The proposed research targets new technology to synthesise fuels from sustainable feedstocks and renewable energy. This is important work since three fifths of all global energy usage is in the form of fuel burning for transportation and heating. While renewable electricity generation from solar and wind amongst others is on track to reduce the carbon emissions of electricity generation, only two fifths of end use energy is in the form of electricity. It is globally critical to find sustainable and cost effective ways to decarbonise transport and heating.
Synthesising fuels from CO2 feedstocks using the only infinite source of renewable energy - solar - would be an ideal solution. Yet no viable technology have been developed.
Traditional catalysts for conversion of CO2 are Nobel-metal based, expensive, and not suitable for mass deployment. Rhenium, which is the basis of the most broadly used catalysts for CO2 reduction, is extremely expensive and rare. Its analog, Manganese, is 1.3 million times more abundant, constituting 0.1% of the Earth's crust. In 2011, researchers showed that Mn-complexes with diimine ligands and carbonyls could be even more active then their Re analogs in reducing CO2. These catalysts are used now used in electrochemical reduction, where the electrons flow from the "mains" to the electrode, then to the catalyst, and finally to CO2. In 2016, we developed a new class of versatile Mn-based catalysts which can be attached to surfaces.
Can we use renewable energy to activate these cheap, versatile, Earth-abundant catalysts?
The major obstacle so far has been that these catalysts are light-sensitive, and we can not use sunlight to activate them directly. We propose to combine the cheap catalysts (Mn-based) with available feedstock (CO2) and renewable energy (solar) in a device which uses sunlight indirectly. We will build on recent (2016) progress in light-absorbing semiconductors and investigate an integrated technology that could provide the sought after breakthrough.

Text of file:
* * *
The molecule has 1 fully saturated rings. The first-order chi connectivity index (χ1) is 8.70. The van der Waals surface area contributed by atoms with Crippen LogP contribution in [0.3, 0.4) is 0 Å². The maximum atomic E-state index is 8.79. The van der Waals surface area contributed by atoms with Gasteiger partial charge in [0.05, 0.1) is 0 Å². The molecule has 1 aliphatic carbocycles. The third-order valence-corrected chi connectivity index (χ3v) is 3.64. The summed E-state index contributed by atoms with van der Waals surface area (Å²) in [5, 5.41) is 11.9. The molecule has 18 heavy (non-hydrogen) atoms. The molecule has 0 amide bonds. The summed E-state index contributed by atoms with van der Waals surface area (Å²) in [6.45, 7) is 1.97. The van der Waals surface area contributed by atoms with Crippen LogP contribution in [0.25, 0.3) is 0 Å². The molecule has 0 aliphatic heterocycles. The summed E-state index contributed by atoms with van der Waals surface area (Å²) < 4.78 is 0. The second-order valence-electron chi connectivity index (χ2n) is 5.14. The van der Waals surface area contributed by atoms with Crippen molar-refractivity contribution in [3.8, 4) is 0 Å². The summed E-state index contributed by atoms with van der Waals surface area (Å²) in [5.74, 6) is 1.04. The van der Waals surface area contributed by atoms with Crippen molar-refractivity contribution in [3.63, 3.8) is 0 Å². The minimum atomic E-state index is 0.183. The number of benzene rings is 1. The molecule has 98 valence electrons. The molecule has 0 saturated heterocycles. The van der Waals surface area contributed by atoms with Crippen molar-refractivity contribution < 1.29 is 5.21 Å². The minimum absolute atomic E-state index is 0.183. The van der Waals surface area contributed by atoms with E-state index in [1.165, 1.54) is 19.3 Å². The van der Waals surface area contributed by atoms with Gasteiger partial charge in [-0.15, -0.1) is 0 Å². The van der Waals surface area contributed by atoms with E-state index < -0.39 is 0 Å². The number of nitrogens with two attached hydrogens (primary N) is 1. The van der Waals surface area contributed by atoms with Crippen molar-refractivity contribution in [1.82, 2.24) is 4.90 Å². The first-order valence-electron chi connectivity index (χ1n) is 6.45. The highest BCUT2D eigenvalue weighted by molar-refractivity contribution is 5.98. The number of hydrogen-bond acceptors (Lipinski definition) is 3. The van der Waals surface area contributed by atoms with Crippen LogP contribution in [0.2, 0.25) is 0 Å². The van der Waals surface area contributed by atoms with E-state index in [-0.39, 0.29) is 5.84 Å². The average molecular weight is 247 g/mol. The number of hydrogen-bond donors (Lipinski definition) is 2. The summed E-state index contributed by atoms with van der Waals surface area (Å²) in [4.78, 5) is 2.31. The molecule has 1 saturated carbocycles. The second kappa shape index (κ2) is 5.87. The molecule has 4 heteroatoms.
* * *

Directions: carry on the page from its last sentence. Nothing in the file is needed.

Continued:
The overall vision is a plate based technology (much like a solar photovoltaic panel) that can be manufactured cheaply in high volumes, that absorbs sunlight and transfers the solar energy to a catalyst that is anchored on the light absorbing surface. The catalyst is fed CO2 in a water based electrolyte and the energy from the sunlight reduces the CO2 to CO, a reactive intermediate from which further, well-known, reactions can make fuels.
Our plan is to use a particular light absorbing electrode (Cu2O/AlZnO protected by TiO2) that has been shown to be highly effective in combination with scarce rhenium based catalysts. We will substitute Rhenium for highly abundant Manganese catalysts and measure how effective they are. The catalyst needs to be anchored to the electrode and must not be directly exposed to sunlight. Our research will overcome these constraints using chemical modification of the catalyst to attach it to the light-absorbing semiconductor electrode, and by illuminating the absorbing electrode from the back of the structure.
In addition, we will build a prototype industrial process scheme from which we will investigate the energy economic performance and carbon emissions of the proposed device. This will allow us to evaluate the likely impact of the technology in terms of mitigation of climate change, and in providing cost effective access to fuels.
We have a team of researchers with expertise spanning chemistry, physics, materials and devices, and techno-economic analysis - the cross-section that is vital for such research to succeed.
Overall, finding a way to solar-power these cheap, versatile catalysts, will make a huge step forward towards clean, renewable ways of producing fuels, and energy, for all. It will invigorate research in cheaper catalysts, materials and devices, improve quality of life - and help the Planet.